I’m relieved to be on snow again. The trail is sometimes very steep, and mostly very narrow, as it winds up the side of the mountain. Many switchbacks provide ample opportunity to practice our rope management; stepping over it, flicking it out of the way of the guy behind, planting the ice axe and rounding the corner. It is long, slow going and I begin to wonder how many millions of steps it takes to climb a mountain. They are so small and insignificant in comparison to the huge mountain we are slowly working our way up. Will we ever really get there? And by the way, my stomach feels entirely empty – it is grumbling and I am starving. I should have figured out how to eat more breakfast before leaving camp. Just as I start to lose myself to the random musings and enter Zombie-trance state, I feel activity ahead and see that we’ve reached high stop. Our last break before the summit.
No one turns around here, although many people are feeling the fatigue and some also the change in altitude. We barely take time to sit down, have a drink, admire the lights of Yakima in the distance, and then we’re up again. More of the same. Step, rest, step, rest, step over rope, flick, round, continue. The group ahead seems to struggle – they have slowed down, and we frequently have to stop and allow space. Frankly I enjoy those stops for the chance to take 3 extra breaths without moving. I’m tired. And then I notice that it’s not dark anymore. I look up from the path and my feet, to see a sky coming quickly to life. As I watch, the bright red stripe along the horizon widens and an enormous, red-orange sun rises above the distant ridges. I gasp, exclaim “oh my god!” for everyone to hear, and laugh out loud as I behold the most spectacular sun rise I have ever seen. It’s beauty is beyond anything I could imagine. I think about taking a picture and decide against it, as I’m likely to drop my phone to go skittering hundreds of meters down the side of the mountain. And anyway, it probably won’t turn out – some things are meant to be seen, not captured.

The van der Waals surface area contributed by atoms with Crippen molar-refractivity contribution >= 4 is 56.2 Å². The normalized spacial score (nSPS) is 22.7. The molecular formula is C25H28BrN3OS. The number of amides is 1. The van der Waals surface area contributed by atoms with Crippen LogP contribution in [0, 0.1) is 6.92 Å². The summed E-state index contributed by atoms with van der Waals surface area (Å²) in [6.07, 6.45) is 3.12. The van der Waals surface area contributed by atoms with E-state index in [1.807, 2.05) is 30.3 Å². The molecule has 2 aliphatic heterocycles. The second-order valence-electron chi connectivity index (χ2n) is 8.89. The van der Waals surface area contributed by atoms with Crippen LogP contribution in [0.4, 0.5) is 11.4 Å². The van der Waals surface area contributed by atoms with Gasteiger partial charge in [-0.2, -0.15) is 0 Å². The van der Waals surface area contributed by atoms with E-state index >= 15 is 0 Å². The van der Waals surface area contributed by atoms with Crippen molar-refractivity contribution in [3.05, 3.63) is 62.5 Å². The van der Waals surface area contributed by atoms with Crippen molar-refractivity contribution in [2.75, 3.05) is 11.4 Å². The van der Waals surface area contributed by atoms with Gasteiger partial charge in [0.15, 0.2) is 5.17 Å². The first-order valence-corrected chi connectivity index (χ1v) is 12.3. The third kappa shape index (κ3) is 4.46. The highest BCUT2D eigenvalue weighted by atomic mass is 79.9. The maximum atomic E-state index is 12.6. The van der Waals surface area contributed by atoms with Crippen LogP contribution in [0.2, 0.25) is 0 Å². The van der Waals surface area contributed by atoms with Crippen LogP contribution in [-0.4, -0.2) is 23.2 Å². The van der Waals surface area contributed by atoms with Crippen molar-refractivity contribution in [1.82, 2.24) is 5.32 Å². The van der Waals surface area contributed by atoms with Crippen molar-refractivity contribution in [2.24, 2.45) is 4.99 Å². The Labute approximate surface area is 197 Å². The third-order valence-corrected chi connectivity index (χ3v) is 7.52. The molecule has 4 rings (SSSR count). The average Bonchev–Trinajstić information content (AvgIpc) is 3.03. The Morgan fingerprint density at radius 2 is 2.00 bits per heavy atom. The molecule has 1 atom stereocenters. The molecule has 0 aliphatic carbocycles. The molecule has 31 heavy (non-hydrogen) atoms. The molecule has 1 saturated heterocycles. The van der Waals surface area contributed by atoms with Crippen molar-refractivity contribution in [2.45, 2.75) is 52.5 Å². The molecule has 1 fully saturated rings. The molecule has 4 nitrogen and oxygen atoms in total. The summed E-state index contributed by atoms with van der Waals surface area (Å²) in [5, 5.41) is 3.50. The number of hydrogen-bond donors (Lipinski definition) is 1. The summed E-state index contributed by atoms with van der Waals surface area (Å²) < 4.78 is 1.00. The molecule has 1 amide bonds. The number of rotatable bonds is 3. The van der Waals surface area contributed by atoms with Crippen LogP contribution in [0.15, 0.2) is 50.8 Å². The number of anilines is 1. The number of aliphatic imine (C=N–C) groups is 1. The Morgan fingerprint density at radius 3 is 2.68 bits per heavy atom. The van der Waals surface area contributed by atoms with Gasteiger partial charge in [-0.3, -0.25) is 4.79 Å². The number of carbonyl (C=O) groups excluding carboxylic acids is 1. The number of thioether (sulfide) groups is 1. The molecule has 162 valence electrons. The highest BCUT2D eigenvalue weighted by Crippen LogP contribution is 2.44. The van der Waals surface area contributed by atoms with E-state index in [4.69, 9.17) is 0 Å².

We start up again. After a few minutes, our guide just keeps going when the team ahead stops again. He passes their last guy, and the second to last, and is trucking on forward towards the lead. Why is he racing? The rope behind me stretches taut and I’m fairly pulling my teammates up the mountain, breathing hard and wondering why we are doing this. I look up from my feet again – and see the cusp of the crater.
We rush over the side, trudge out to the middle of the crater, and we’ve done it! Finally, we can unclip from our ropes and give each other high-fives. Finally, I can walk a few meters away from the group and pee (I’ve had to for at least 2 hours). Another drink, quick snack, and we’re tackling the last 20 minutes to scrawl our names in the Summit Register and climb to Columbia Crest for photos at the highest point.